- 04 Nov 08
Sopranos star and E-Street Band lynchpin Steve Van Zandt is determined to give Irish radio a kick up the FM dial!
“When did the fucking pussies take over?”
That was the question posed by Steve Van Zandt in his keynote address at the 2005 Radio & Records Convention in Cleveland.
The speech he gave that day, a no-bullshit, we’re-all-family-here diatribe against the state of the airwaves, and how the evils of statistics, demographics and marketing have neutered rock ‘n’ roll radio, was nothing less than the mission statement for a crusade he’s been pursuing for almost a decade.
Van Zandt’s celebrated and syndicated Underground Garage show (which premiered on 103.2 Dublin City FM recently), is dedicated to playing the kind of rock ‘n’ roll – from Gene Vincent to the Ronettes to the Ramones to the Von Bondies – that you won’t hear anywhere else on what his Boss termed Radio Nowhere, and is just one part of his revivalist campaign to preserve the values he believes made rock ‘n’ roll great throughout the renaissance era of the ‘50s and ‘60s. The E-Street Band guitarist also espouses dedication to the craft and graft of live performance, the preservation of analogue recordings, the teaching of rock ‘n’ roll in schools, a reappraisal and reaffirmation of the specialist skills of not just musicians, but also writers, engineers, producers and arrangers. Van Zandt believes the brotherhood of Bruce’s ability to hold a crowd for up to four hours is a direct consequence of their barroom education.
“I never really discuss this with Bruce, but I don’t think we’ve changed much mentally, or maybe we’ve just come full circle with it,” Van Zandt says. “I don’t remember ever going on stage in the last 30 years feeling any differently. Every gig’s the first gig, and every gig’s the last gig. But I think our European tour this time was the best we ever were, personally. We may be looking fondly back on those days as that moment.
“It was fun the way we started getting looser and looser and looser through the end of the tour and taking requests at a certain point not only for obscure Bruce Springsteen songs, but we started taking requests, period. Just songs we’ve never played before. With a stadium crowd. I don’t know too many other bands who would attempt that, but we got that loose mentally, so it was really, really a wonderful feeling of a return to the roots.”
Most major touring acts are terrified to change the setlist because the light show and samples are all pre-programmed.
(Laughs) “It’s the one big plus we’ve always had, which is no production. We just never got into it, and for once it paid off. We don’t even tell the lights or sound guy what we’re doing, you just have to sort of figure it out by the middle of the first verse. Why bother?!”
Were there any similarities between playing in a big group like the E-Streeters and being part of The Sopranos ensemble cast?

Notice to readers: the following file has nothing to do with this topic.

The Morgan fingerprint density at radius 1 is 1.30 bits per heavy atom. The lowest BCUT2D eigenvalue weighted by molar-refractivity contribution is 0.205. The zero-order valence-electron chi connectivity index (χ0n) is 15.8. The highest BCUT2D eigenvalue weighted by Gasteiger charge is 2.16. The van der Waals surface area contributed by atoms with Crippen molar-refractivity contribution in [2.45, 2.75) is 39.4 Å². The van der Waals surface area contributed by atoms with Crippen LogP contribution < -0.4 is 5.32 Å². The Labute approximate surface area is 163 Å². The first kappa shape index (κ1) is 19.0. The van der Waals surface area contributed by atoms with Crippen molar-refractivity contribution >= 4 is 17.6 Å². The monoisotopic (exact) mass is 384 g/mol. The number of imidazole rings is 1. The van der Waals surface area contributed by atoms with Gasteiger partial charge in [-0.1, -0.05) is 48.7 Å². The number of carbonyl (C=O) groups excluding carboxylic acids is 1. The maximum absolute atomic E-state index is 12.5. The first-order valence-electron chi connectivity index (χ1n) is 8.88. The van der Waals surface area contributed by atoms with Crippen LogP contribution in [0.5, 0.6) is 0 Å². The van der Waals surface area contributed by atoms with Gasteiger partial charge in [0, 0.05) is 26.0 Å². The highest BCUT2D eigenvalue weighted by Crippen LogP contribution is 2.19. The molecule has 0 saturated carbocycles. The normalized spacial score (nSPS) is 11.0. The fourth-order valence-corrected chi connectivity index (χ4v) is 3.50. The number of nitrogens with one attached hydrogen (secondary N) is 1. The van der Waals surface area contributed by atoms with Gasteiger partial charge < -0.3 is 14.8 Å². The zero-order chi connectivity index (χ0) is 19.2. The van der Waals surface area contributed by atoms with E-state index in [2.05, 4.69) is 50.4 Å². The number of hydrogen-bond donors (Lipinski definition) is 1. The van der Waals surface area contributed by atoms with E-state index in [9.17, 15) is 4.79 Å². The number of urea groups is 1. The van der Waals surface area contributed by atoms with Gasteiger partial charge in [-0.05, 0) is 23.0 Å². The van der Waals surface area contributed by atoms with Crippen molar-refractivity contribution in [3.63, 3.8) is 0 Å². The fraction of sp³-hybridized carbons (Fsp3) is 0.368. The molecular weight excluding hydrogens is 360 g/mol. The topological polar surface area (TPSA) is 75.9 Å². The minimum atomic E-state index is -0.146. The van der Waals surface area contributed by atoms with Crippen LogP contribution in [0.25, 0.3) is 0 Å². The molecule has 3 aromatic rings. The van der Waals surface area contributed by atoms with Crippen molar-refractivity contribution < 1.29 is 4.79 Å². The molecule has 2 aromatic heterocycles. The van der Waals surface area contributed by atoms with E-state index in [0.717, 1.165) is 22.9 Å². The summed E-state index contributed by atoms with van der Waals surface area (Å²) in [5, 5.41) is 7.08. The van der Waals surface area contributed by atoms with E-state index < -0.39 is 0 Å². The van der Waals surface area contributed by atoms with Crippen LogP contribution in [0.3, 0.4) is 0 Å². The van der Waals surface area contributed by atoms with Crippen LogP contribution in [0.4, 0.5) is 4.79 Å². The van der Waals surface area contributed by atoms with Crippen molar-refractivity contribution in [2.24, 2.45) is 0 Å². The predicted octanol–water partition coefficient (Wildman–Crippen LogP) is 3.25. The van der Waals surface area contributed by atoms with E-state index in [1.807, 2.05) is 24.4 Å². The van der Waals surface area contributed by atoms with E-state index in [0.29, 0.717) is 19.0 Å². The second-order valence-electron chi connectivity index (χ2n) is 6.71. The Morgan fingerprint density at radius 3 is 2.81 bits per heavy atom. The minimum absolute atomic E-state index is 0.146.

“Funnily, it became similar when we started to do some live appearances, like photograph and autograph sessions at casinos and things like that. I said to the guys, ‘If you ever wondered what it felt like to be a rock star, you’re seeing it right here.’ We would have ridiculous groups of people. We went to the Hard Rock Casino in Hollywood, Florida for the final show, and there had to be, I dunno, 10,000 people, we did this huge walk-through from one part of the casino to another, and it was just thousands of people lined up to see us, it was funny. And we had that reaction almost the whole ten years. We had premieres every year for the show that just got bigger and bigger and bigger. They rivalled anybody’s movies. You just never saw that with television before.”
What was his take on the controversial ending of the final episode?
“Well, I happened to have scheduled a radio thing the next morning at my Miami affiliate – my show’s on in 2,000 cities in America, so I always visit my affiliates whenever I can – and it was one a national call-in show, so I heard the most upset human beings that have ever been on the planet for about an hour. So I listened and listened and finally I said, ‘Listen everybody, I appreciate how emotionally engaged you were in the show, now just do me a favour. Go and watch the show again, forget about the ending that you wrote, that you’re disappointed didn’t happen, and just accept the fact that the cat that you’ve loved all these years, David Chase, who broke every rule in the book, wasn’t about to change at the end. He stayed extraordinarily consistent. Appreciate his ending for a minute.’ And by the end of the week the calls had turned mostly positive. But, y’know, it was quite shocking for people. You’d confront them and say, ‘Listen, what did you want to see? The whole family wiped out? What? What is the perfect ending?’ And when they thought about and saw it a second and third time, most people came around.
“One of the things David made a point of was never glamourising it, never romanticising it, so the genius of the writing was making the most boring profession in the world compelling, y’know? To be a modern gangster, it ain’t the Roaring Twenties baby! Sitting around reading the racing form. You can’t trust anybody, there’s no real security, you’re going to be humiliating your family from time to time…”
Sounds suspiciously like being in a rock ‘n’ roll band.
“Yeah, career wise it’s about the same these days!”